It’s February. Eight inches of snow. 30 hours of rain followed by freezing temperatures. 65 degrees the next day, and foggy. Chicago is like that.
Columbia College Chicago is at the south end of the Chicago Loop. Looking north there’s nothing but skyscrapers. To the south the buildings are still tall but begin to get a little more honest. To the east is Grant Park with Lake Michigan just beyond that. I’m skipping west, because I can only think of a parking lot and access to the El Red Line train that way.
I’ve written about Columbia’s location before, but I was thinking about it again in context of all this dynamic weather we’ve been having. Seeing the campus and its environs wearing so many “skins” over such a short period of time makes it impossible for me to take this graduate school experience for granted.
It’s that feeling where you think you know something, know about something, or are so used to something you hardly consider it at all. But then something gets unlocked and you see it all again as if it’s the first time. Thinking about things in this way incorporates something of the concept of “de-familiarization,” an important framework I’ve learned here at Columbia. I learned about de-familiarization during my first semester from Distinguished Writer-in-Residence Aleksandar Hemon.
In this case, the unlocking or re-imagining comes courtesy of the very weather we Chicagoans like to complain about. Usually I take the Blue Line train from my job west of the Loop to classes. I then walk east from LaSalle Street over to Michigan Avenue through streets filled with hurrying pedestrians (all of them texting on their phones as they go along) adjacent to endless vehicular traffic with angry drivers always honking their horns. All this and me are watched over by giant buildings filled with even more people. Maybe it’s not New York, but it sure is chaotic.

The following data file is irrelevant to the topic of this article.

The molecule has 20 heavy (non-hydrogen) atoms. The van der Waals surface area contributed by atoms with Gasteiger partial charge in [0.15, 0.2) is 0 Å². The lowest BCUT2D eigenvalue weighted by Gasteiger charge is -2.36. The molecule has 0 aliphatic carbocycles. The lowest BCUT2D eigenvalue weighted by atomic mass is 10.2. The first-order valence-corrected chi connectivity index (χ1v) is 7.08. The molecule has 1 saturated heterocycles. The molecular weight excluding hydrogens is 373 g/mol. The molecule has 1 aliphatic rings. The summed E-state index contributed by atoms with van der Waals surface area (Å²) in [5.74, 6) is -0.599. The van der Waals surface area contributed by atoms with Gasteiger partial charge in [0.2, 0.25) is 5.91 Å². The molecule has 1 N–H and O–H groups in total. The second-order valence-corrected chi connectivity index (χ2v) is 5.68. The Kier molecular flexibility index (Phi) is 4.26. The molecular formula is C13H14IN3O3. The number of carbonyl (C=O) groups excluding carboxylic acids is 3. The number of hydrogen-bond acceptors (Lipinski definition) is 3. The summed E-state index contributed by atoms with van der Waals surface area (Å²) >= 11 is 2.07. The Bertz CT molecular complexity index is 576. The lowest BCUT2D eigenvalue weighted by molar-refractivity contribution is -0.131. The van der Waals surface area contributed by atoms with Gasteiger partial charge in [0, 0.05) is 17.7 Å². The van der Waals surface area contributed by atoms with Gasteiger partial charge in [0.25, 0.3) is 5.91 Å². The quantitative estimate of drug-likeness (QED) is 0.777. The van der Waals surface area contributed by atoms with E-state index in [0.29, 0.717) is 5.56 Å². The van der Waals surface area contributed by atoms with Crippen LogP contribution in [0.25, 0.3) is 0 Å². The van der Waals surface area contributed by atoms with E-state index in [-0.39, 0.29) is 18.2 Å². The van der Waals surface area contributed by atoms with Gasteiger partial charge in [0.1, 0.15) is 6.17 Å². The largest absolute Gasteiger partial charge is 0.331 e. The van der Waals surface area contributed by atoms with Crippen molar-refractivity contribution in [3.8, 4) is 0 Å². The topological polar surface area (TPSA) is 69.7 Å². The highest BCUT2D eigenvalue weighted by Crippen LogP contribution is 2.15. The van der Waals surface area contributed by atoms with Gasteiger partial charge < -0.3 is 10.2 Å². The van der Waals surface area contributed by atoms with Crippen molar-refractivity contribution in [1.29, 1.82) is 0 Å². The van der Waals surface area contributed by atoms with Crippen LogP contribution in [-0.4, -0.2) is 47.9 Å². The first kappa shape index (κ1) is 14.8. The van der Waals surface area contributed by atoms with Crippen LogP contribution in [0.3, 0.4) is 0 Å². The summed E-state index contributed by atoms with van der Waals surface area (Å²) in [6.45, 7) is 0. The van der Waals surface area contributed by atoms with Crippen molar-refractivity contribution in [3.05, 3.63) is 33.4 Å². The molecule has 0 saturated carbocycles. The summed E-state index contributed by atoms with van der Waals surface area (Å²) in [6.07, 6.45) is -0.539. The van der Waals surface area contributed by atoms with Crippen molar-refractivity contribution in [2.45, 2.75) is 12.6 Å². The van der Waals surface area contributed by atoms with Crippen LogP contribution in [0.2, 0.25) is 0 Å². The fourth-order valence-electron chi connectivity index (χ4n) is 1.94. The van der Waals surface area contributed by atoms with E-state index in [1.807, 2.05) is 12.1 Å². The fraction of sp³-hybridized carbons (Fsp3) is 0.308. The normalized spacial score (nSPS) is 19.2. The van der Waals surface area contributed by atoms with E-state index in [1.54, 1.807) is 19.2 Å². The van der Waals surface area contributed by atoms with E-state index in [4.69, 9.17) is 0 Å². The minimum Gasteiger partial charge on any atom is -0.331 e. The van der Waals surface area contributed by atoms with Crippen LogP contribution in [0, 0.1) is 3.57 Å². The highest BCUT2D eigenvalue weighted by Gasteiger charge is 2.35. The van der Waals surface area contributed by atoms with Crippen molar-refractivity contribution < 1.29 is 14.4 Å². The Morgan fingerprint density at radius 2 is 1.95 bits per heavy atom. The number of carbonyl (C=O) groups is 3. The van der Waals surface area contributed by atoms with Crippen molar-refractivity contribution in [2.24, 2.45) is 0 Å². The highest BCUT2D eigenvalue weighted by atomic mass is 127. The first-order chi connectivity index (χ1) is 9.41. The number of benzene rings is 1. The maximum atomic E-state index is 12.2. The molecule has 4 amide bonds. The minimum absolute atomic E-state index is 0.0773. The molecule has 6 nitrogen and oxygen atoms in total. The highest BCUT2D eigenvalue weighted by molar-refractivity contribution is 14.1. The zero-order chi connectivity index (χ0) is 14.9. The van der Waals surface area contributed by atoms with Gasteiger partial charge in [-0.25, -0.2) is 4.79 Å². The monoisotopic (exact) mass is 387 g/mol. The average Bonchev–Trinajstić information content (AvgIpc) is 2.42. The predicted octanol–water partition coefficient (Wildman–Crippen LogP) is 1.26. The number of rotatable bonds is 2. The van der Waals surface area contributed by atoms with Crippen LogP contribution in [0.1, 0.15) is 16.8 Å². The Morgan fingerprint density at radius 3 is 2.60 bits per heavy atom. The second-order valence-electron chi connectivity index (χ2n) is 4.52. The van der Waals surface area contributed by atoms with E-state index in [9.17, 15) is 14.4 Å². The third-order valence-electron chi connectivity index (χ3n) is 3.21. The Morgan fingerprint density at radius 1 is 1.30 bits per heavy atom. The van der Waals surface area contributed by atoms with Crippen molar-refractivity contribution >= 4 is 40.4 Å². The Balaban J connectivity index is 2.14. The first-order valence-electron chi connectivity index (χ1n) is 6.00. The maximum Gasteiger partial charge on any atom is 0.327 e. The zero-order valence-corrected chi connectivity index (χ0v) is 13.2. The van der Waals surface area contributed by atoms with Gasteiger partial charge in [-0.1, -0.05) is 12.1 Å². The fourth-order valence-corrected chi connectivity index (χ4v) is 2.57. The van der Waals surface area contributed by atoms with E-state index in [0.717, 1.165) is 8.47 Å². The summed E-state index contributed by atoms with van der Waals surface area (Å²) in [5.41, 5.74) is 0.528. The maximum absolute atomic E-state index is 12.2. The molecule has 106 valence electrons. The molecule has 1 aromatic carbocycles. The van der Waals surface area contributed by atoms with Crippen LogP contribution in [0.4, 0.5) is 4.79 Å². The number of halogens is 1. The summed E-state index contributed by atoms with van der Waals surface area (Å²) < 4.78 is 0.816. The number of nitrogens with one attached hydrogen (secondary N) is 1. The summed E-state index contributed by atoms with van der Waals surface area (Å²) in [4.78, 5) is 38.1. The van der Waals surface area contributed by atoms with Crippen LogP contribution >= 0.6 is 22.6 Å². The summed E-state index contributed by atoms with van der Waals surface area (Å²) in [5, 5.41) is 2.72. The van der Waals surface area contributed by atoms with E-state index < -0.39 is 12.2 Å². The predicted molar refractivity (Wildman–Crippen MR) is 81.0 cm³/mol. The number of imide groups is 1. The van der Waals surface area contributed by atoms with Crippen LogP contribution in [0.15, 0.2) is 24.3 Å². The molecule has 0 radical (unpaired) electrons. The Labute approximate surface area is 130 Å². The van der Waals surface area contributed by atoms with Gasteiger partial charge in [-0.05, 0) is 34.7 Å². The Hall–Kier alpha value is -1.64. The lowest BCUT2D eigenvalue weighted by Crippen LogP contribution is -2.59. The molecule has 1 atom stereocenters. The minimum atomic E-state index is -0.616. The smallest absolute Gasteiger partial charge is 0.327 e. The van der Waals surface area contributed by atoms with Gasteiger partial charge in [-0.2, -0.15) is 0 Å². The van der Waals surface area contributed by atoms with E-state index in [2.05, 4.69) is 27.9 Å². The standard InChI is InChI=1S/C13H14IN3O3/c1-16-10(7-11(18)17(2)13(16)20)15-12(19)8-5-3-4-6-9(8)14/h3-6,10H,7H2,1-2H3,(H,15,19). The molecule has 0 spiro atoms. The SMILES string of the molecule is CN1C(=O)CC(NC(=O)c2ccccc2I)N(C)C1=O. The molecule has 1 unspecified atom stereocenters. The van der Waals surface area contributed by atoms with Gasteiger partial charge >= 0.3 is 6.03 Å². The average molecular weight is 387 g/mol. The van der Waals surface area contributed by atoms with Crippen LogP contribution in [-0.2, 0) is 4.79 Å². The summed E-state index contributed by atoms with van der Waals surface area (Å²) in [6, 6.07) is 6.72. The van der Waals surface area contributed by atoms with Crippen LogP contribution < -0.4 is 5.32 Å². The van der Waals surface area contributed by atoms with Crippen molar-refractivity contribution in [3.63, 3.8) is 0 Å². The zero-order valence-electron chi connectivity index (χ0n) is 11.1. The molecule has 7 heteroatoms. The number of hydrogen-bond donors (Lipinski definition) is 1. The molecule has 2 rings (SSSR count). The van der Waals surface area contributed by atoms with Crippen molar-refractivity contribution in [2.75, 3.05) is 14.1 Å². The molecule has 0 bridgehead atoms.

But I became immune to it. Really, I just check traffic (check left, check right, check left again) before entering an intersection, avoid people who would otherwise run into me as they text and walk, and just look at my watch often to make sure I’ll arrive to class on time. All else is sort of a dull blur. And that’s a shame, because there’s so much to experience.
Last Tuesday, after the rain melted the snow and after all that standing water froze, it began to get warm. As the ice melted, so much fog permeated the area that visibility became a problem. The fog rose and hung there (you’ll have to ask a meteorologist about the physics of this phenomenon), obscuring all but the bottom floors of the skyscrapers. Not only that but a peaceful silence overtook the entire south Loop and although there were people and cars I felt as if I was there only one in all the city. I continued my walk to school, as though I’d never taken the trip before.
This is all just to say take a moment–any moment–and look around you. Look at something you’ve seen a million times, and then see it again for the first time.